with their economy, help them with their security. The Islamist movements in
Africa are not yet strong. They can be defeated today. They can be defeated
today. It will be a lot harder tomorrow.
And my point is in addition to the
battle of ideas, thereís the battle. You have to win the battle. And the
earlier you win it, the cheaper it will be. The longer you wait, eventually
these forces will dissipate because there is no hope. There is no future for a
world of darkness. And I think the Islamists will lose out, but it may take
decades. It may take half a century. Nazism was defeated but it claimed the life
of millions, tens of millions of people and a third of my people. I think
defeating them early is important. Weíll defeat them in the battle of ideas,
but letís defeat them on the ground as well. (Applause.)
MS. PLETKA: I hope you wonít
mind if I press you a little bit more on this question because there are plenty
of voices, I would say growing in volume, both in the United States and I think
even in Israel who suggest that we are better off with the Gaddafis and the
Saddams and the Assads in place to tamp down on the Islamists who rise up and
that secular dictatorship is really the solution that we should look for for the
rest of the Middle East. Others say that democracy is only fertile ground for
Islamists to rise up. Where do you come down on that?
MR. NETANYAHU: Well, I went to
serve in the United Nations 100 years ago as Israelís ambassador, and there
was a woman there. Her name was Jeanne Kirkpatrick. (Applause.)
And I had read an article that she
had written called ďDictatorships and Double Standards.Ē And she said
basically in this article, she said, we are committed to the larger battle
against Soviet totalitarianism. And, on occasion, we decide for the larger goal
to make arrangements with secular dictatorships. Thatís basically what she
Now, mind you, Saddam was
horrible, horrible, brutal killer. So was Gaddafi. Thereís no question about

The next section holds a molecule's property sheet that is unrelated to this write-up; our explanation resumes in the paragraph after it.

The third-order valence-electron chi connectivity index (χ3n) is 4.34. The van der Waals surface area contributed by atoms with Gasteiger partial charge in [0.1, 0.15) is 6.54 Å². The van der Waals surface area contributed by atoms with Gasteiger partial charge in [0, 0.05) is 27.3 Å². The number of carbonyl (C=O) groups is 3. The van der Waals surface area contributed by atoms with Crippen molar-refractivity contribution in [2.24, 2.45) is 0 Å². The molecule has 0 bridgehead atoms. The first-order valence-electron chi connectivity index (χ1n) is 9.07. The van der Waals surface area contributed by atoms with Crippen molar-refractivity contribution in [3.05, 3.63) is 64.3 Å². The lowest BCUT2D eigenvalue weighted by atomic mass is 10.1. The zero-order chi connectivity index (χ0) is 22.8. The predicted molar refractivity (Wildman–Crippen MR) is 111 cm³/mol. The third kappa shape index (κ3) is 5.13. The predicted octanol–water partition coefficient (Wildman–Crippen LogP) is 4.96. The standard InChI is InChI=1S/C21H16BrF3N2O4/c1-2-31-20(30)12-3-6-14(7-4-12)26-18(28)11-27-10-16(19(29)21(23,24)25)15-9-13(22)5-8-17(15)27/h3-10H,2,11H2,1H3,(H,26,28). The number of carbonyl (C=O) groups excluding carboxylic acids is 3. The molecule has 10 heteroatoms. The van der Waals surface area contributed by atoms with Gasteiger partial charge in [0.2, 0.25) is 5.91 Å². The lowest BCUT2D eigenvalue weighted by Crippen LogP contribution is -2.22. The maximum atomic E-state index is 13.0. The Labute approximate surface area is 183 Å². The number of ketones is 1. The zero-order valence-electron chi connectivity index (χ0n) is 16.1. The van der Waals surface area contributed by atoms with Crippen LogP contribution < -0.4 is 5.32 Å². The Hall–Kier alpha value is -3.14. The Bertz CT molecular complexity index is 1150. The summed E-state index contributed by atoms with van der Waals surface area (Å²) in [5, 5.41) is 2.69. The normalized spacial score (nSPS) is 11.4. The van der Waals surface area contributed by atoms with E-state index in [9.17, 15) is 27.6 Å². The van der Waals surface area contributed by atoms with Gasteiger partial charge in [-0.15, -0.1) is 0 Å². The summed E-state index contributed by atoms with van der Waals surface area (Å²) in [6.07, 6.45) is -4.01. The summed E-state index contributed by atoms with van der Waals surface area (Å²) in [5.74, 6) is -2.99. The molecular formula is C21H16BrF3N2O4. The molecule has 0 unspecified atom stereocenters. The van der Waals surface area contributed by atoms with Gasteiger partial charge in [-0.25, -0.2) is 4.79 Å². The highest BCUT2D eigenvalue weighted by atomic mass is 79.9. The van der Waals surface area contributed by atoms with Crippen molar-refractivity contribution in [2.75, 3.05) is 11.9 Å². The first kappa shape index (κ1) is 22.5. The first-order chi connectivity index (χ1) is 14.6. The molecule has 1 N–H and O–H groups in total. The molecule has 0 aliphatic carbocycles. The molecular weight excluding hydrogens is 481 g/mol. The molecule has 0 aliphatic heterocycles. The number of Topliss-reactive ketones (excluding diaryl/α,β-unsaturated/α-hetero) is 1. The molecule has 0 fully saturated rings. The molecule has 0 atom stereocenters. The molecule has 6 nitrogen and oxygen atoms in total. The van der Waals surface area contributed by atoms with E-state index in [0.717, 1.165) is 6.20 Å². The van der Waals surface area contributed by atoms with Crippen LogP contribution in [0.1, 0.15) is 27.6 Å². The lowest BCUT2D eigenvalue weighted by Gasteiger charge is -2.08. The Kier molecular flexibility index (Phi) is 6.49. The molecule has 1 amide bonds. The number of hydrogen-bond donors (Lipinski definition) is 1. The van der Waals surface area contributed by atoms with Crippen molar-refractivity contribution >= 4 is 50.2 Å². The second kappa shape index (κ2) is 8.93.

that. I had my own dealings with each of them. But I do want to say that they
were in many ways neighborhood bullies. That is, they tormented their immediate
environment, but they were not wedded to a larger goal.
The militant Islamists, either
Iran leading the militant Shiites with their proxies, Hezbollah and an Islamic
Jihad and Hamas, or Ė even though Hamas is Sunni Ė or the militant Sunnis
made by Daíesh by ISIS, they have a larger goal in mind. Their goal is not
merely the conquest of the Middle East. Itís the conquest of the world. Itís
unbelievable. People donít believe that. They donít believe that itís
possible to have this quest for an imamate or a caliphate in the 21st century,
but that is exactly what is guiding them.
And against this larger threat
that could Ė that would present two Islamic states, one, the Islamic state of
Daíesh (sp), and the other, the Islamic Republican of Iran, each one of them
seeking to arm themselves with weapons of mass death, chemical weapons in the
case of ISIS, nuclear weapons in the case of Iran. That poses a formidable
threat to our world.
And, therefore, if I have to
categorize the threats, I would say that these are the larger threats. And it
doesnít mean that you have to form alliances with secular dictatorships. It
means you have to categorize what is the larger threat. And that is something
that I think is required from all of us.
Political leadership involves
always choosing between bad and worse. I seldom have had a choice between bad
and good. I welcome it when it happens. But these are by far the easiest
choices. Itís choosing between bad and worse that defines a good part of
leadership. And I think I know how to choose that. (Applause.)
MS. PLETKA: Letís talk about
Syria for a moment, and then I want to turn quickly to Iran. Syria is spiraling
out of control. The situation seems to be going from bad to worse. When you
think about this, how do you see the implications for Israel? How do you see
this affecting Israel? How do you see solutions that Israel can effect?
MR. NETANYAHU: I have this
weakness. You know, Iíve done a lot of economic reforms in Israel, I think
about 50 Ė a lot. You can ask me later about them but I want to give you a Ė
MS. PLETKA: Iím not taking this
MR. NETANYAHU: Well, they want to
have dinner, but I want to tell you about that. So these economic reforms, the
most difficult problem, a country where people think, itís actually